COVID-19 impacting mental health of seniors
Depression is often described as a chemical imbalance in the brain and, of course, mental health affects people of all ages. The issue with mental health is that often there is no cure, simply just ways to better manage the symptoms.
Geriatric depression is also slightly different from depression in younger people because a trend toward depressive moods is more common with older age. Mixing that with the cognitive decline in the brain is one of the main reasons seniors in senior living facilities are prescribed some sort of antidepressant.
COVID-19 has not helped anyone with their moods at all. Many people have been cooped up inside their homes for months with no human interaction. But for some senior citizens, they don’t get many visitors as it is, especially if they’re living far away from kids and family.
Weill Cornell Institute of Geriatric Psychiatry has come up with a program of neuroplasticity-based brain exercises. These exercises can improve cognitive deficits and address depression.
“These study results seem particularly relevant at a time when a record number of seniors are being asked to maintain social distance, which we know is not good for mood, nor for cognitive performance,” said Dr. Henry Mahncke, CEO of Posit Science. “This study joins a half-dozen prior studies in showing that neuroplasticity-based brain exercises can improve mood and address depressive symptoms.”
This double-blind study was led by researchers at the Weill Cornell Institute of Geriatric Psychiatry and enrolled 36 patients, age 60-89, with major depressive disorder, who had failed to achieve remission after at least eight weeks of treatment with anti-depressive drugs. Participants were randomized into a neuroplasticity-based brain exercise intervention group or into an active control group engaged in computerized education with equivalent time demands and support. Each group was asked to complete 30 hours of their activity within 4-5 weeks. The results were published this week in The American Journal of Geriatric Psychiatry.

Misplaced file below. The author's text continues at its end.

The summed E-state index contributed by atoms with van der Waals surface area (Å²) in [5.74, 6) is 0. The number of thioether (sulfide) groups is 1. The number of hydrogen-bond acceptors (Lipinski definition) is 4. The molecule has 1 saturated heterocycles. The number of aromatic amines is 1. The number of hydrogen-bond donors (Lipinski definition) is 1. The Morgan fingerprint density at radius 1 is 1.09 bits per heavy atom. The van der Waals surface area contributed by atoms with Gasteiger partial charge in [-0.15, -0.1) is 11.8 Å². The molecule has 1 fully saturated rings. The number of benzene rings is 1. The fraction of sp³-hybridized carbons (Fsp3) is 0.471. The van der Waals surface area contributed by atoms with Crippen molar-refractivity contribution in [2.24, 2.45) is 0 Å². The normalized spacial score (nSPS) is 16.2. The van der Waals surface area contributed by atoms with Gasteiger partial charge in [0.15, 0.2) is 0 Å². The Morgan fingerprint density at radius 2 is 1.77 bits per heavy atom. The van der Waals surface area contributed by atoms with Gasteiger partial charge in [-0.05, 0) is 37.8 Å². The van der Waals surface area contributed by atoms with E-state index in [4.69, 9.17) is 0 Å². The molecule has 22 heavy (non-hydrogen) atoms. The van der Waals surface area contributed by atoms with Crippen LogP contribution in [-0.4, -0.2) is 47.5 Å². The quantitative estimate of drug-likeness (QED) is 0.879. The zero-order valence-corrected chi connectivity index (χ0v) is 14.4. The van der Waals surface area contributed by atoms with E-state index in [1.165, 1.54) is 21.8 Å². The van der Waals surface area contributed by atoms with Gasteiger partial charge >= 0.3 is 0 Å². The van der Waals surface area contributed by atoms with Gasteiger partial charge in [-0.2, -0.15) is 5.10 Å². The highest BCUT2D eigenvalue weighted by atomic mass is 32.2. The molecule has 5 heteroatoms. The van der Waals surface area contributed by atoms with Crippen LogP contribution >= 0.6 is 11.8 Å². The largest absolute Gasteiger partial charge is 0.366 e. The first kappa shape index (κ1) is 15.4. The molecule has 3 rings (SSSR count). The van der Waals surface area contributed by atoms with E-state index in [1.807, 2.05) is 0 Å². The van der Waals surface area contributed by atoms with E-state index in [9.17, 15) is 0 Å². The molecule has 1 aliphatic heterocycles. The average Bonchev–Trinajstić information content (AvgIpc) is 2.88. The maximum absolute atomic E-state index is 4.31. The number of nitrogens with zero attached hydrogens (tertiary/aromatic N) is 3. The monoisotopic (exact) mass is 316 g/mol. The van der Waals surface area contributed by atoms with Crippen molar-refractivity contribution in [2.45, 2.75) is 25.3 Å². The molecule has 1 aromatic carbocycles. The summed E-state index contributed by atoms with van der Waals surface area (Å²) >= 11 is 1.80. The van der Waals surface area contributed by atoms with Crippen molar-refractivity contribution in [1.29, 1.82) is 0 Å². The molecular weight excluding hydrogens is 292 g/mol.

The researchers found that 58 percent of the treatment-resistant patients in the brain exercise group showed remission in depression as compared to eight percent in the control group.
“We’ve come to recognize the role of brain chemistry and brain plasticity in depression,” Dr. Mahncke noted. “These exercises are designed to stimulate the neuro-modulatory systems that naturally control mood. The exercises are attentionally demanding and filled with novelty and rewards in an effort to stimulate the production of acetylcholine, norepinephrine and dopamine, which help with brain plasticity, learning, and mood.”